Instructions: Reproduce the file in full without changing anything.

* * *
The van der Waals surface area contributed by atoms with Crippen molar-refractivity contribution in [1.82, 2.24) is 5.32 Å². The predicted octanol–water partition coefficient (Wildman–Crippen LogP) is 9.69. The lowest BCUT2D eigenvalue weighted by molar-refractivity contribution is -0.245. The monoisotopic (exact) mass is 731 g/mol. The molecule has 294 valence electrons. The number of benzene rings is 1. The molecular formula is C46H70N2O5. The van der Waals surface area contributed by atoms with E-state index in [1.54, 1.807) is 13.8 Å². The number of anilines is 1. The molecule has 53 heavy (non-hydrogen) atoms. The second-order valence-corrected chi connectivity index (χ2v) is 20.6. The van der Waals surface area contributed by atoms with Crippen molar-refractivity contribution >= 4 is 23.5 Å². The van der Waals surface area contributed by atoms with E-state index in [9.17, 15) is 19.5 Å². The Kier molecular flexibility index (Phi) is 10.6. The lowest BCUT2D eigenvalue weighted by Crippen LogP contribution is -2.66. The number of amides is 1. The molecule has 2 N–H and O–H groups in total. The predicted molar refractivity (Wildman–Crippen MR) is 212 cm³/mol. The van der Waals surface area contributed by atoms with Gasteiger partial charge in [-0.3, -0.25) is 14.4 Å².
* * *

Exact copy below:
The van der Waals surface area contributed by atoms with Crippen molar-refractivity contribution in [1.82, 2.24) is 5.32 Å². The predicted octanol–water partition coefficient (Wildman–Crippen LogP) is 9.69. The lowest BCUT2D eigenvalue weighted by molar-refractivity contribution is -0.245. The monoisotopic (exact) mass is 731 g/mol. The molecule has 294 valence electrons. The number of benzene rings is 1. The molecular formula is C46H70N2O5. The van der Waals surface area contributed by atoms with E-state index in [1.54, 1.807) is 13.8 Å². The number of anilines is 1. The molecule has 53 heavy (non-hydrogen) atoms. The second-order valence-corrected chi connectivity index (χ2v) is 20.6. The van der Waals surface area contributed by atoms with Crippen molar-refractivity contribution >= 4 is 23.5 Å². The van der Waals surface area contributed by atoms with E-state index in [9.17, 15) is 19.5 Å². The Kier molecular flexibility index (Phi) is 10.6. The lowest BCUT2D eigenvalue weighted by Crippen LogP contribution is -2.66. The number of amides is 1. The molecule has 2 N–H and O–H groups in total. The predicted molar refractivity (Wildman–Crippen MR) is 212 cm³/mol. The van der Waals surface area contributed by atoms with Gasteiger partial charge in [-0.3, -0.25) is 14.4 Å².